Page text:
Neo-Folk Flourishes In Philly

How to Make an Arrow captures this growing niche.

By Tara Murtha
Add Comment Add Comment | Comments: 6 | Posted Mar. 23, 2010

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A Few Philly Folk

Photo by Lisa Schaffer Photography

Recently released on iTunes and DIY- musician bastion, Philly Comp One: How to Make an Arrow is the latest milestone in a burgeoning niche music scene that’s been fiddlin’ with big ideas.

The disk, curated over the last year by local musicians Joe Duffey and Dan Gallagher (Crow vs. Lion), is a collection of new songs, alternative versions and live tracks. Featuring music from 10 local acts—Hezekiah Jones; Spinning Leaves; Wes Mattheu & the New Way Down; Sisters 3; Your Midway Host; Joe Duffey and Whatever’s Clever; TJ Kong and the Atomic Bomb; Christopher Bohn; Crow vs. Lion and the Great Unknown—the compilation is a tidy little sample of an often overlooked corner of Philly’s folk revival.

“The cool thing about it for me is that everyone’s at a different point in their pursuit of music, though we all do play shows together. I just wanted to make a good CD, a good mix,” says Gallagher.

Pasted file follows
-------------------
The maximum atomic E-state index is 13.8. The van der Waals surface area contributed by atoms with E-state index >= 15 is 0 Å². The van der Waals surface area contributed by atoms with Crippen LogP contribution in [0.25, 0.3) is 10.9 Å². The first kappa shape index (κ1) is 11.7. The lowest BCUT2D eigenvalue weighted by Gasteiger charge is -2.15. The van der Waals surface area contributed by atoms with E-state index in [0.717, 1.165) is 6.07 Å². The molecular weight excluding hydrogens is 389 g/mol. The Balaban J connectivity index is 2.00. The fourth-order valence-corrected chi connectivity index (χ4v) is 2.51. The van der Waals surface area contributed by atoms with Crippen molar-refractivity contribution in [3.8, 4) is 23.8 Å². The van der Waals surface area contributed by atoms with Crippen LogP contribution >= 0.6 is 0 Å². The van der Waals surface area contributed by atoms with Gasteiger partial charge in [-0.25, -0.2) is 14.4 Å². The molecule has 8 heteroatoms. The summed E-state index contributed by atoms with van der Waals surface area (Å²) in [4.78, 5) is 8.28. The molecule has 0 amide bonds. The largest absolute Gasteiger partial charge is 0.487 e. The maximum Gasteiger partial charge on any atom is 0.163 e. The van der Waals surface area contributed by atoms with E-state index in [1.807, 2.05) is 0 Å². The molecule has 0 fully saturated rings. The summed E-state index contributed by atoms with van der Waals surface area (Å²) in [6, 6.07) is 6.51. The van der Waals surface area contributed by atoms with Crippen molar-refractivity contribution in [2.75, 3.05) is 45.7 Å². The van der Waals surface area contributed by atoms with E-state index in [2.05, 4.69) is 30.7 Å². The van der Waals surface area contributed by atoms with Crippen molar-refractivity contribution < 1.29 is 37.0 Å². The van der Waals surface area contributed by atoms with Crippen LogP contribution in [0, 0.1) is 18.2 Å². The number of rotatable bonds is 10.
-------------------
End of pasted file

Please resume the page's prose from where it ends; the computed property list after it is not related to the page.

Though Philly’s Espers anchor a more psychedelic strand of folk musicians who were plunked, alongside Devendra Banhart, into almost every article written three years ago heralding the arrival of “freak folk,” there hasn’t been too much mainstream notice of Philly’s rootsier brethren. Yet. Inspired by L.A.’s Hotel Cafe, the straight-shooting down-home revivalists hope to eventually tour the country under one banner.

“It’s amazing, it really is. There’s so many things going on, somebody’s got to find a way to put it out there,” says Duffey. “Why or how, I don’t know. But it’s happening. Philly’s just jumping right now.”

This latest burst of folk revival is made up of a rotating cast of 30 to 40 like-minded musician friends who, over countless gigs, bring-your-own-instrument house parties and collaborations, snowballed into an ever-expanding collective they refer to “our little music community.” Philly Comp One offers a good taste of what’s cooking, though future compilations would be wise to include tracks by Chris Kasper, who has been quietly emerging as one of Philly’s most distinguished songwriters and the festival-friendly good-time bluegrass outfit Wissahickon Chicken Shack to get a more complete snapshot.

The colorful hodgepodge of folkie folk can be traced in some ways to a cold-call MySpace email sent in 2005 from gypsy pixie Barb Gettes (now of Ropeadope Records’ duo Spinning Leaves, then a nervous girl who’d never sung into a mic before) to Raphael Cutrufello, the one-man band behind Hezekiah Jones of Yer Bird Records—who for my iTunes gift-card money, has been making some of the best records coming out of Philly of any genre since 2006’s Hezekiah Says You’re A-OK .

“I stumbled upon his music and obsessed over it,” says Gettes. “We decided to meet at a park and we were both petrified as we sang in front of each other because he was just leaving his band and I never sang in front of anyone.”